Gaedel, EddieEddie Gaedel 1 0 0 ---- 0 0

Pitching[edit]

Starting pitchers[edit]

Note: G = Games pitched; IP = Innings pitched; W = Wins; L = Losses; ERA = Earned run average; SO = Strikeouts

Player G IP W L ERA SO
Garver, NedNed Garver 33 246 20 12 3.73 84
Byrne, TommyTommy Byrne 19 122.2 4 10 3.82 57
Turley, BobBob Turley 1 7.1 0 1 7.36 5

Other pitchers[edit]

Note: G = Games pitched; IP = Innings pitched; W = Wins; L = Losses; ERA = Earned run average; SO = Strikeouts

Player G IP W L ERA SO
Kennedy, BillBill Kennedy 19 56 1 5 5.79 29

Relief pitchers[edit]

Note: G = Games pitched; W = Wins; L = Losses; SV = Saves; ERA = Earned run average; SO = Strikeouts

Player G W L SV ERA SO
Paige, SatchelSatchel Paige 23 3 4 5 4.79 48
Fannin, CliffCliff Fannin 7 0 2 0 6.46 11
Herrera, BobbyBobby Herrera 3 0 0 0 27.00 1

Farm system[edit]

Level Team League Manager
AAA Toronto Maple Leafs International League Joe Becker
AA San Antonio Missions Texas League Jo-Jo White
A Dayton Indians Central League Jim Crandall
B Wichita Falls Spudders Big State League Bruce Ogrodowski and Cecil McClung
B Anderson Rebels Tri-State League Len Schulte and Hillis Layne
C Pine Bluff Judges Cotton States League Bob Richards
C Aberdeen Pheasants Northern League Joe King, Jim Post and Bruce Ogrodowski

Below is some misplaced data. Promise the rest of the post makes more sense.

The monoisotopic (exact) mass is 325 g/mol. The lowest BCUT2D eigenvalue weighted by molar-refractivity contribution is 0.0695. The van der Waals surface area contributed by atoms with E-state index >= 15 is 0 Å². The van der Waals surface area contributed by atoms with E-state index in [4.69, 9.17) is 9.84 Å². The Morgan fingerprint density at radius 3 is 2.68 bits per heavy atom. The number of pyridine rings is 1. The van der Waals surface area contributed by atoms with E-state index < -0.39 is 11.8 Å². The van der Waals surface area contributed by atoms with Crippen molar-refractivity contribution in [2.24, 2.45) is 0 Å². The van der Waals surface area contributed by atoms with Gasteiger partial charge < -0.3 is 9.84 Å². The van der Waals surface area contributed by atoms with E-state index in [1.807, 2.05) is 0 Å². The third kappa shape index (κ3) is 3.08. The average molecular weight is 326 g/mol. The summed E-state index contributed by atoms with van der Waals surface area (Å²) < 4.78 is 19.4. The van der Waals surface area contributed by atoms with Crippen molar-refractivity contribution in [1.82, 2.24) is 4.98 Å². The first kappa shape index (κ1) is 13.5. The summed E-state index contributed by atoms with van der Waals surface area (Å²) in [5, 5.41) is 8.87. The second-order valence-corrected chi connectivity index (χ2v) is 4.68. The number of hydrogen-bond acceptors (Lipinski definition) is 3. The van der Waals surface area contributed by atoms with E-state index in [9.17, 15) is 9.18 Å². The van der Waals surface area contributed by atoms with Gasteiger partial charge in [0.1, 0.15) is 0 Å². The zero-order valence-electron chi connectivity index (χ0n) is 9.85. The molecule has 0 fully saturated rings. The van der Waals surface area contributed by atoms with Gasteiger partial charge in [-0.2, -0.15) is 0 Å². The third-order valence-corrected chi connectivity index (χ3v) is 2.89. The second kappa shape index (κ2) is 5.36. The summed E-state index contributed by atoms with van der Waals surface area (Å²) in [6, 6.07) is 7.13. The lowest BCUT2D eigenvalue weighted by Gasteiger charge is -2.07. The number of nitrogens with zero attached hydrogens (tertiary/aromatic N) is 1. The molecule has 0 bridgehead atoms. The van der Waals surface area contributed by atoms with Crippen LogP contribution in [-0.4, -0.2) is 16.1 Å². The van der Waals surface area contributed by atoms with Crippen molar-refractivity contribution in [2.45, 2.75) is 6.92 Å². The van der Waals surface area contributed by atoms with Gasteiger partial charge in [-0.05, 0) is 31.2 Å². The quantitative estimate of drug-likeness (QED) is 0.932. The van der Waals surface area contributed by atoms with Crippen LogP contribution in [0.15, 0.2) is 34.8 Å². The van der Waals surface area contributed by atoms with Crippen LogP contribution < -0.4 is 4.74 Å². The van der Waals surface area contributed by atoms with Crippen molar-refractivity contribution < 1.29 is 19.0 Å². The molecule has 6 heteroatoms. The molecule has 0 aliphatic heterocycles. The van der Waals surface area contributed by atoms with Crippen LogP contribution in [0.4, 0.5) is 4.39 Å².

D Redding Browns Far West League Ray Perry
D Pittsburg Browns Kansas-Oklahoma-Missouri League Bill Enos
D Ada Herefords Sooner State League Stan Gallo
D Appleton Papermakers Wisconsin State League Joe Skurski and Paul Erickson

LEAGUE CHAMPIONS: Dayton

References[edit]

  1. ^ "Paige signs with browns". New York Times Database. July 18, 1951. Retrieved June 2, 2013. 
  2. ^ Numbelivable!, p. 92, Michael X. Ferraro and John Veneziano, Triumph Books, Chicago, Illinois, 2007, ISBN 978-1-57243-990-0
  3. ^ a b Numbelivable!, p. 93, Michael X. Ferraro and John Veneziano, Triumph Books, Chicago, Illinois, 2007, ISBN 978-1-57243-990-0
  4. ^ Roger Maris: Baseball’s Reluctant Hero, p. 105, Tom Clavin and Danny Peary, Touchstone Books, Published by Simon & Schuster, New York, 2010, ISBN 978-1-4165-8928-0
  5. ^ Kermit Wahl page at Baseball Reference
  6. ^ Satchel Paige page at Baseball Reference
  7. ^ Bob Nieman page at Baseball Reference
  8. ^ Ray Coleman page at Baseball Reference
  9. ^ Eddie Gaedel page at Baseball Reference

External links[edit]